Whether it's reviewing your insurance or selecting the right removalist company, there's plenty to think about in the lead up to Moving Day.
Relocating can be an emotional experience so to make the transition as stress-free as possible, you need to get organised. You may think that once you’ve exchanged the contracts and set the settlement date, all that’s left to do is move in to your new abode.
However, before you start packing boxes, there are plenty of errands you need to run.
From jumping on the council website to organising a removalist service and transferring your utility accounts to your new postcode, there are several things you need to think about to ensure an effective move.
Sift through your belongings
Moving into a new property represents a fresh start, so there’s no point taking any unwanted or unused items with you. For the hoarders out there, it’s time to de-clutter (no matter how attached you may feel).
Evaluate the need for each of your belongings and dispose of any unwanted items by donating them to charity, giving them to friends or family, or by selling them online or at the local markets. If there are any items that have remained untouched for several years, you need to ask yourself; why are you holding onto it?
Once you’ve done this, you should be left only with the belongings that you need. For any bulky items or furniture, such as a television or a lounge suite, make sure you measure them and decide where they will fit in your new property. If you haven’t already, sit down with an architect or builder to develop a placement plan. Measure the space so you know exactly where things will go.
If you want to pack efficiently, categorise your items into identifiable groups. For instance, ensure that all your kitchen utilities or technology products are grouped together in one box and ensure that the box is labelled correctly. This will make things much easier when it comes to unpacking and identifying where things are.
For technology gadgets, label each cord or charger with the name of the device so you don’t have to worry about locating or untangling different cords once you get to your new home. (An easy way to label cords: use the tags from bread bags.)
Use colour-coded labelling and an inventory system that identifies the contents in each box. When it comes to unpacking, you’ll be able to tick off each item to ensure that everything is there. This will help identify any items that are lost or damaged in transit.
As well as backing up important computer files, you may want to store important documents in a lock box or security safe. Get your passports, birth certificates and any other sensitive documents and place them in the safe.
Transfer your accounts
Before Moving Day, you’ll need to redirect all your existing accounts to new your address. However, this should be done once settlement is completed to avoid mail being sent to the new property before you’ve moved.
You’ll need to manage the disconnection and connection of services including internet, phone, electricity and water. Get in touch with your providers to transfer these accounts to ensure that everything is running once you move in.
Organise your electricity and gas services at least five days prior to Moving Day.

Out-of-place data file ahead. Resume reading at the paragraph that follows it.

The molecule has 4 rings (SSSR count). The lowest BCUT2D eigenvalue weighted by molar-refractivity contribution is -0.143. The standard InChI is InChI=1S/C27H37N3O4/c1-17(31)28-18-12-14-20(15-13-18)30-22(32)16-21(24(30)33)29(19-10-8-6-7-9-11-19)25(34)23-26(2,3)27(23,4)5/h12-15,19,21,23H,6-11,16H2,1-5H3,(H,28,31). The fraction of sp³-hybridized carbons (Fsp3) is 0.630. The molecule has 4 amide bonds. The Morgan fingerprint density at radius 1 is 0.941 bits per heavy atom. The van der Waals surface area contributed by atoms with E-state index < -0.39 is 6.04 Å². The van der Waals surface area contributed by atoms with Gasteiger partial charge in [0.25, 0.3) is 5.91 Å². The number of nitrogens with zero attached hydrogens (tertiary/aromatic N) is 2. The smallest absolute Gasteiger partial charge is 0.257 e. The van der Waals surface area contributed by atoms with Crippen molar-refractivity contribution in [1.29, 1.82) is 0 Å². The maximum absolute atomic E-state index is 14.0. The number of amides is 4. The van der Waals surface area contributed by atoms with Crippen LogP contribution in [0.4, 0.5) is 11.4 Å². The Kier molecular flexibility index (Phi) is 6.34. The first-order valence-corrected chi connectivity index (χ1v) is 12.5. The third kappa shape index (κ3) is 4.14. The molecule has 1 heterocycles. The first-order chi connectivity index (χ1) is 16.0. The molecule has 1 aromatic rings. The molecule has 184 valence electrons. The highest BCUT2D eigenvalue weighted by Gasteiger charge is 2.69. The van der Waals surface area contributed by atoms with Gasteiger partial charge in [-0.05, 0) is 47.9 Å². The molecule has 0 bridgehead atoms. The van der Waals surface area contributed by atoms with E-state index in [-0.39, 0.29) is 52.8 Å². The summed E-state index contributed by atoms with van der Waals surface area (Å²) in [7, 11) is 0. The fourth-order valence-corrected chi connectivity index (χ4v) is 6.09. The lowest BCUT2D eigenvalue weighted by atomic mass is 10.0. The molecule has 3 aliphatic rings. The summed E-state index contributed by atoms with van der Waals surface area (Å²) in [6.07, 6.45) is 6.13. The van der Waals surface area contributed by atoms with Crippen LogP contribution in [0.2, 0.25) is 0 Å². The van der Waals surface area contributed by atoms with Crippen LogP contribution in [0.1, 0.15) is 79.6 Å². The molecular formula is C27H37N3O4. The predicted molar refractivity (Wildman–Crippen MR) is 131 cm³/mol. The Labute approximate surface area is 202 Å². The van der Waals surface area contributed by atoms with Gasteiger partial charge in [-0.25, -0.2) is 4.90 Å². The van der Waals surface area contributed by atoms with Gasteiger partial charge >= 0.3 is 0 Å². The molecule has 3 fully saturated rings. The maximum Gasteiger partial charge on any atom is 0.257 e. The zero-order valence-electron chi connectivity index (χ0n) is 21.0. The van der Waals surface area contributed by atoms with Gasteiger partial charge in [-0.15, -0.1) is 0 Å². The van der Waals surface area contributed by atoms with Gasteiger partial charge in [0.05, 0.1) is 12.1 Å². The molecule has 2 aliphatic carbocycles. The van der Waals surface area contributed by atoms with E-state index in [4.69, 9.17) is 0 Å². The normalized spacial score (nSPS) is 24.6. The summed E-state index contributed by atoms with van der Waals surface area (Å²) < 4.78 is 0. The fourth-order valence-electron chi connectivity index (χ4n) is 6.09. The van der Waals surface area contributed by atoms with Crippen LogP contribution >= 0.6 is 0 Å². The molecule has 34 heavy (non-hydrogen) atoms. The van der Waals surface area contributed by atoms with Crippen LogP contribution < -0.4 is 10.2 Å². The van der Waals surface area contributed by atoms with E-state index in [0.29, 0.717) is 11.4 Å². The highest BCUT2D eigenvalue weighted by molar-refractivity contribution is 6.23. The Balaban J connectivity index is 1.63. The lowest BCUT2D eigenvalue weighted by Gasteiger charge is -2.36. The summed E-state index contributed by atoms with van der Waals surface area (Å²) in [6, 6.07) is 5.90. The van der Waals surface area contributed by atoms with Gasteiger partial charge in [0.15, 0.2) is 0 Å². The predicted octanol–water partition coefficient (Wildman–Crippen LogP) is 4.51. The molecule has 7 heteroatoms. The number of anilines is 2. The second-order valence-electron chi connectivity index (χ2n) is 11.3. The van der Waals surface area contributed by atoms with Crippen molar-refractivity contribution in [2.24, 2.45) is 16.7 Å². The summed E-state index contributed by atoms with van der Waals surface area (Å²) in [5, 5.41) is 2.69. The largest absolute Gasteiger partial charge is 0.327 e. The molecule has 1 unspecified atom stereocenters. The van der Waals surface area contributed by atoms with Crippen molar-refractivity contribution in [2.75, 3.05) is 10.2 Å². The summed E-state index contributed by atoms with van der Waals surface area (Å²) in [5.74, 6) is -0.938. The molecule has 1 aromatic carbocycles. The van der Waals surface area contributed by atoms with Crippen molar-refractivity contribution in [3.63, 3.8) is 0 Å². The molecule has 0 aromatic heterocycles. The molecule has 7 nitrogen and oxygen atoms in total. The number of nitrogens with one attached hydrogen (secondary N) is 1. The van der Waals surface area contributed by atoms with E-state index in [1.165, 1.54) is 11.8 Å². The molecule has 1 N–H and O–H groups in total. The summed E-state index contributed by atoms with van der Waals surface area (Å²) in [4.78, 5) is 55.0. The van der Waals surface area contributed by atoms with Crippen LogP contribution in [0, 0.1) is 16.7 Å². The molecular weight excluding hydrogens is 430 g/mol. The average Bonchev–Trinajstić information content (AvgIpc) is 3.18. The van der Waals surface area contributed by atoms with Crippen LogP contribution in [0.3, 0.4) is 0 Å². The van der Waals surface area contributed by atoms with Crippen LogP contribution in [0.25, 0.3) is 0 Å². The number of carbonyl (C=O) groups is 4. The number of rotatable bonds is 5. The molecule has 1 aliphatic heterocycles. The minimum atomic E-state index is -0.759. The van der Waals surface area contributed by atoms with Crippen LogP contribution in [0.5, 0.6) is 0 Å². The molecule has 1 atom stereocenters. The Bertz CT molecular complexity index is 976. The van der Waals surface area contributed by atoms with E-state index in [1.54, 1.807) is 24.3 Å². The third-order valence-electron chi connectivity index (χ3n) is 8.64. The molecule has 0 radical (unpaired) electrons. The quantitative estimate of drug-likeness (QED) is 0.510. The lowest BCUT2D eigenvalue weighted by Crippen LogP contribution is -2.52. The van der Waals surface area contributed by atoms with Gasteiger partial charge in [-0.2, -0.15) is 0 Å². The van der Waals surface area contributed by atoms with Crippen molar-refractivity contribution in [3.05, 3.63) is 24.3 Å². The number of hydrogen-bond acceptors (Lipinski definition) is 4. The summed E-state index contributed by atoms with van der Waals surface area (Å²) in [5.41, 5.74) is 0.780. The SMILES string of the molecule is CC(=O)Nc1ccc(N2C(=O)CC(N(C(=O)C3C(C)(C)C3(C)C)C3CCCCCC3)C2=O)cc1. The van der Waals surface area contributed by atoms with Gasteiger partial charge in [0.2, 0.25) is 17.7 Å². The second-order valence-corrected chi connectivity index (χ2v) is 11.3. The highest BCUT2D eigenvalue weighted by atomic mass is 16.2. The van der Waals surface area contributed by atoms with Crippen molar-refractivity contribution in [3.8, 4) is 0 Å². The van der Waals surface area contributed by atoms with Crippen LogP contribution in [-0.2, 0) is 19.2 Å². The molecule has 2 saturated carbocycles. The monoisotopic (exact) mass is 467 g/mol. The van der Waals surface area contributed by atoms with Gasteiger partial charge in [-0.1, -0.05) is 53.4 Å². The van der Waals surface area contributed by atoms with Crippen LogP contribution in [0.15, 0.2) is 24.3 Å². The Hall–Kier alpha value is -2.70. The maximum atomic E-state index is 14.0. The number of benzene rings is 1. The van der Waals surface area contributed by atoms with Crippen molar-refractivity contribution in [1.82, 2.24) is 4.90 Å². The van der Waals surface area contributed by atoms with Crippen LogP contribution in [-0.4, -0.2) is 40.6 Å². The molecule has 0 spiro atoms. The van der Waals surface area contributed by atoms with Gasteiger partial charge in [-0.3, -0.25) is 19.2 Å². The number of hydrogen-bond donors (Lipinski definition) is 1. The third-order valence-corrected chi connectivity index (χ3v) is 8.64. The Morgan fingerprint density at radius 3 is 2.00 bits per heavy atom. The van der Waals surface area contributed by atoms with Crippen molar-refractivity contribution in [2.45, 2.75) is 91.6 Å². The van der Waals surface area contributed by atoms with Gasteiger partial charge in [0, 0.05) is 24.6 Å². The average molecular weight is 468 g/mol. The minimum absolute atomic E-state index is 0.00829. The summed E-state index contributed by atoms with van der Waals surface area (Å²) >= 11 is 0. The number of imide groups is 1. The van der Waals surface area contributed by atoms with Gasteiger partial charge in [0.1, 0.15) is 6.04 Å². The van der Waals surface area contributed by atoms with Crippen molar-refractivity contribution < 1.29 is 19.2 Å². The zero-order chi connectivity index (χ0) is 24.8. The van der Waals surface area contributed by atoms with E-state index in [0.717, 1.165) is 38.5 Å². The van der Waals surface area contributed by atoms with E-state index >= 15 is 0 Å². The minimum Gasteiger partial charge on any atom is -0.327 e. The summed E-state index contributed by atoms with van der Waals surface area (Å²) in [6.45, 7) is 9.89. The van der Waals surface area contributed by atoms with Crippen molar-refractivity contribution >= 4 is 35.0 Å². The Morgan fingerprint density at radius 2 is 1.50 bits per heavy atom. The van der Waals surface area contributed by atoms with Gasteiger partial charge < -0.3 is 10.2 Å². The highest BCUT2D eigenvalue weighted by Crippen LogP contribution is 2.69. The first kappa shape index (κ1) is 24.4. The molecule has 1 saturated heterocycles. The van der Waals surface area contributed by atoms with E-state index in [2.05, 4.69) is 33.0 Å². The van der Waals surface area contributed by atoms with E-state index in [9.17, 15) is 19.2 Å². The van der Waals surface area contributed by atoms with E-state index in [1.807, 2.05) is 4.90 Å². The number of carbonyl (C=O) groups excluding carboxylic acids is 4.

Select a removalist service
Before you choose a removalist company, make sure you compare several quotes to ensure that you’re getting a fair price. Use a removalist service that is Australian Furniture Removers Association (AFRA) accredited and one that has good testimonials.
Most removalist companies don’t have insurance and may not be held liable if your belongings are lost or damaged during transit. For this reason, you may want to see if your current contents insurance covers moving. If it doesn’t, it may be worth paying for transit insurance just in case.
The cost of a removalist service will depend on the company you choose, the distance your moving and the amount of items that you are transporting. However, the average removalist cost for moving a three-bedroom home interstate ranges from $3,500 to $4,500.
If you want to cut down on costs, you should ask a friend or family member with a large vehicle to help you transport your contents. Otherwise, consider doing it yourself.
Another important task is to notify all relevant authorities of your new address. These include your employer, your local Electoral Office and your child’s educational institution.
Get in touch with local council
Most local councils provide newcomers with new resident kits that contain information to help you settle into your new suburb. For example, a new resident kit may have information regarding council rates, recycling and garbage collection, pet management, land zoning, local events, and much more.
If you’re thinking of renovating the property, it’s essential that you understand the building permit and zoning of your land as this may determine whether or not you can go ahead with a renovation or upgrade.
Review home and contents insurance
To protect your home and contents, you should update or review your home and contents insurance policy. This type of insurance normally covers loss or damage caused by left, cover for accidental fire and extras such as accidental damage cover.
Find a home and contents insurance policy that suits you. Also, if you're moving into an apartment or a property that is governed by a body corporate, ask them about the type of insurance you need.